"Throughout, we have kept Congress fully informed of our efforts" to create a legal framework on counterterrorism.
Barack Obama on Tuesday, February 12th, 2013 in the State of the Union Address
Barack Obama says he's kept Congress "fully informed" on targeted killings
After being criticized for using drones to kill suspected terrorists, including American citizens, President Barack Obama said in his State of the Union address that he has been transparent with Congress about his administration’s policy.
"Where necessary, through a range of capabilities, we will continue to take direct action against those terrorists who pose the gravest threat to Americans," Obama said. "Now, as we do, we must enlist our values in the fight. That's why my administration has worked tirelessly to forge a durable legal and policy framework to guide our counterterrorism efforts. Throughout, we have kept Congress fully informed of our efforts."
With all the controversy, we wondered if it was correct that he'd kept Congress "fully informed."
The White House’s case
The White House told us Obama has been transparent about his policies on the killings, citing speeches by two high-ranking officials on how the administration decides to target a terrorist suspect. One was by Attorney General Eric Holder at Northwestern University School of Law on March 5, 2012. The other was by John Brennan, now Obama’s pick to head the CIA, at the Woodrow Wilson International Center for Scholars on April 30, 2012.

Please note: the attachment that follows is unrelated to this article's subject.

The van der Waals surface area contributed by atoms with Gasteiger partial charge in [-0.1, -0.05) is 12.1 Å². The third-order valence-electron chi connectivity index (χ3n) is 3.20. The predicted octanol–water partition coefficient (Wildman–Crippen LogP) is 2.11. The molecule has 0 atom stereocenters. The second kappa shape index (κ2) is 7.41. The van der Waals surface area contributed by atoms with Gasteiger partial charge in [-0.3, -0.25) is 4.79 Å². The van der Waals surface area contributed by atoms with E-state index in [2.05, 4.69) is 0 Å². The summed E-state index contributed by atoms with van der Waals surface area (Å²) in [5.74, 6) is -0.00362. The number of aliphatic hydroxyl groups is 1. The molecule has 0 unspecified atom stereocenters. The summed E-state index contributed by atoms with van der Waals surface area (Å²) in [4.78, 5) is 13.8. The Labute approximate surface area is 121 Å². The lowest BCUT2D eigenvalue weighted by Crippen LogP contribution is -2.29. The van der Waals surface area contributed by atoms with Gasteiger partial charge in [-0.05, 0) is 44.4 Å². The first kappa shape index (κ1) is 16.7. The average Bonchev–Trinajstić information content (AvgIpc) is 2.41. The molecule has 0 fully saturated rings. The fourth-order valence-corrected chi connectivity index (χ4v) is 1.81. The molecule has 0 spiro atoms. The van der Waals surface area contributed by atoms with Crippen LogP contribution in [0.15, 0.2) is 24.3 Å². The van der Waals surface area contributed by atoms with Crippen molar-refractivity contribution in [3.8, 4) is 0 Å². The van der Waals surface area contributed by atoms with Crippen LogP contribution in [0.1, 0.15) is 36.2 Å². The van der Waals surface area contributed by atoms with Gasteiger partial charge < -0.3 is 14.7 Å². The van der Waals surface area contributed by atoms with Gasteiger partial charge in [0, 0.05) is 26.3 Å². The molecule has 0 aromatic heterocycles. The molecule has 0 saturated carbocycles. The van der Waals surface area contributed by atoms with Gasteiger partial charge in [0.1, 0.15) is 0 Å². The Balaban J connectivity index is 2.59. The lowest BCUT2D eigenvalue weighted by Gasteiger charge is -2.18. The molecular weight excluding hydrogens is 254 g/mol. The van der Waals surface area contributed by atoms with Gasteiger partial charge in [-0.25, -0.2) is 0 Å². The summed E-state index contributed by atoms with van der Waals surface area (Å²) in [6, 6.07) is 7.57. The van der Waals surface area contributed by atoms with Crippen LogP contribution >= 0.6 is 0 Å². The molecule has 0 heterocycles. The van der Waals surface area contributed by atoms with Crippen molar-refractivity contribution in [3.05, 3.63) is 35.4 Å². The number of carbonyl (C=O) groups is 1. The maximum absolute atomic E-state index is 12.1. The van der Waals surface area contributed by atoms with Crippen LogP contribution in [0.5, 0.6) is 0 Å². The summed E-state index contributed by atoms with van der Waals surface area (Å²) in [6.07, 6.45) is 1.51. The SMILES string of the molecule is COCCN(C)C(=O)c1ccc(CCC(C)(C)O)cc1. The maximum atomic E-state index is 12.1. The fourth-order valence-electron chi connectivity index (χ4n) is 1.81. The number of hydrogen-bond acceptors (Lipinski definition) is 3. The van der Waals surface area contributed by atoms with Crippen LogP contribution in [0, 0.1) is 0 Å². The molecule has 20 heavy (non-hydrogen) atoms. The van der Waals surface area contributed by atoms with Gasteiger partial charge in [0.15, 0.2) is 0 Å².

The White House also noted that in the run-up to Brennan’s confirmation hearing, the administration released key documents to the committee, including a 2010 memo by the Office of Legal Counsel that laid the groundwork for the U.S. drone strike a year later on Anwar al-Awlaki, an American-born cleric tied to Al Qaida. Those documents were to be studied privately by the committee and were not made public. However, NBC News obtained a shorter "white paper" that is believed to have been derived from the longer Office of Legal Counsel memo.
The White House also highlighted a comment that Rep. Mike Rogers, R-Mich., who chairs the House Intelligence Committee, made in an interview with MSNBC’s Andrea Mitchell. When Mitchell asked whether the president "is making the decision with no congressional or judicial oversight," Rogers replied, "I'll disagree a little bit. There is oversight." Referring to the al-Awlaki case, Rogers said, "I knew about the operations leading up to it and I review all of the airstrikes that we use under this title of the law."